June 26, 2019 | 72° F

EDITORIAL: Be critical, but stay open to other ideas

Artwork depicting Jesus on dartboard was quickly removed


Bruised and pierced, Jesus is sprawled on a crucifix. This is one of the most commemorated images that billions of Christians pay deference to. Crucifixion was the cruelest form of punishment during the Roman era, and Jesus was subjected to this penalty as he died on a cross for all of humanity’s sins.

Jesus was also sprawled out in the same form at the Art Library on the College Avenue campus, but instead of being held on a crucifix, he was on a dartboard. And where the nails had penetrated his skin and bones was where darts were placed instead. And right in the middle of the board was Jesus in a sorrowful form, the target for all the people who wanted to play.

What does this rendition mean? It’s not yet clear, and like with many works of art, maybe it never will be clear. But before people were given the opportunity to look at it and ponder, the artwork was taken down after a few days due to complaints from students. The image was taken down before it could give people an opportunity to take away a meaning.

At a passing glance and with an ephemeral analysis, the piece could seem appalling especially to those who are deeply religious. However, art is intended to make people think. The controversial piece, the “Vitruvian Man,” should force one to reflect on beliefs and how society functions in order to take away an idea. But when artwork is censored or taken away before thoughtful analysis, then everyone else is bereft of the message that could’ve been conveyed.

There are a million ways to think about this piece. On one hand, it could be understood through an atheist lens, and therefore being laid out across a dartboard could be interpreted as a depiction of the frivolity of religion, hence the permissibility of playing games with an iconic religious figure. On the other hand, it could also be understood through a pious lens, and the depiction means that people don’t take religion seriously enough — people around the world still continue to play games (the dartboard) through sinful acts, and it pains the person (Jesus) who has defended and suffered for them the most. In all, it’s up to the individual to assess the unique meaning the piece can provide them.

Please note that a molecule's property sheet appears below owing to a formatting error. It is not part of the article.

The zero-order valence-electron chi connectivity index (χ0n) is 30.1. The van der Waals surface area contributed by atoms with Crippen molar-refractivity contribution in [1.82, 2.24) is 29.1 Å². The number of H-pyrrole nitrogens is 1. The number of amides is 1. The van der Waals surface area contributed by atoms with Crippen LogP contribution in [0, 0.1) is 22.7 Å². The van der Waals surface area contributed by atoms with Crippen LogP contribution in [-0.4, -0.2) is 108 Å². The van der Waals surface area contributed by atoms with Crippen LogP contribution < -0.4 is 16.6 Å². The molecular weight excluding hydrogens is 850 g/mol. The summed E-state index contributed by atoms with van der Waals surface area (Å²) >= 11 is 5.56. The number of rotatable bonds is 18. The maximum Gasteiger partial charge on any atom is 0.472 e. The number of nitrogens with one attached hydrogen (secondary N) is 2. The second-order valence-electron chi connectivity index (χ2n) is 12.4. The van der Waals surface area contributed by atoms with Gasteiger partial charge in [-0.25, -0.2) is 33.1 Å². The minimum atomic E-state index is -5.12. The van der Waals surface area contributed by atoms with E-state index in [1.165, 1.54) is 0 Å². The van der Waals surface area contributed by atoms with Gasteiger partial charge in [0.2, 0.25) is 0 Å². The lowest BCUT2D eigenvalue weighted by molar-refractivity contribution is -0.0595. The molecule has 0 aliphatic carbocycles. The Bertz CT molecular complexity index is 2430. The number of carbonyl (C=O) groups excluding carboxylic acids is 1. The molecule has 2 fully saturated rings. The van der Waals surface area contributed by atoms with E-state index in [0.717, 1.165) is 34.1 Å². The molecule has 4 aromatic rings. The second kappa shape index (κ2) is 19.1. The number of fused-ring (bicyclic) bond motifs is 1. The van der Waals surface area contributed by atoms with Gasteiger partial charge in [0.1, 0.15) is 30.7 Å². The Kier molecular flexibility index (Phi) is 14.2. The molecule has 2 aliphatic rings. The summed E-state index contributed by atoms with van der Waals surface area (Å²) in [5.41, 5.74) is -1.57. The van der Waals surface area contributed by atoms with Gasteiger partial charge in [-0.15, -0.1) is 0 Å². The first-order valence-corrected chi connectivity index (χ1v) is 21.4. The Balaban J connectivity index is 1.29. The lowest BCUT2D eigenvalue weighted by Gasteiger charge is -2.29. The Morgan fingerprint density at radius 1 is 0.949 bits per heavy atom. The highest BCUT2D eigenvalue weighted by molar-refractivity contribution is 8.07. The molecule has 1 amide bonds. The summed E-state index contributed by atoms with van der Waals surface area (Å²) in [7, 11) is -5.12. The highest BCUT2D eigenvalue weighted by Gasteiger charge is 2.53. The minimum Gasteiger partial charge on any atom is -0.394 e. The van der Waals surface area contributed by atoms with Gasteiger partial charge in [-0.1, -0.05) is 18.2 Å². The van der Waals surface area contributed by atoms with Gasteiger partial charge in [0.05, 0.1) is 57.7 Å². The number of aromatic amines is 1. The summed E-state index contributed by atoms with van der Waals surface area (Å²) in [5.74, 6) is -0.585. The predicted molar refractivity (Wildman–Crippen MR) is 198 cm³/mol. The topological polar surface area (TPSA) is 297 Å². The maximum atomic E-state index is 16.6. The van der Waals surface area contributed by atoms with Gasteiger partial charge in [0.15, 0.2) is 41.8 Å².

However, the artwork was quickly labeled as disrespectful to the Christian religion, and dismissed. This instance of censorship wasn’t necessary, because many people who were Christian passed by the piece without qualms and second thoughts. The work might have been offensive to some, but just because it offends someone doesn’t mean it should be ushered away and removed.

And for those who are concerned, this piece couldn’t have been a display of hate against Christians and the Christian religion. Although there’s sometimes a blurry line between freedom of expression and hate-speech, this case isn’t one of them. The “Vitruvian Man” is ambiguous enough to be interpreted a multiplicity of ways rather an undeniable and one-way understanding that this is solely attacking the Christian religion. The artwork could have been overtly gruesome, malicious and hateful than it actually was, because expressing sentiments of hate is easy, but presenting a thought-provoking piece is not.

Emphatically telling in its placement in the University’s Art Library, the piece has already been recognized as art and was been placed in a library — a structure that holds a plurality of ideas within its artwork and books. Just because people can’t agree with the piece right away doesn’t mean it should be removed. As people who have matriculated into the University seeking an education, students must become more open to all ideologies, even if it challenges their own. Students should remain critical, but censoring isn't always the right conclusion.

The Daily Targum's editorials represent the views of the majority of the 148th editorial board. Columns, cartoons and letters do not necessarily reflect the views of the Targum Publishing Company or its staff.

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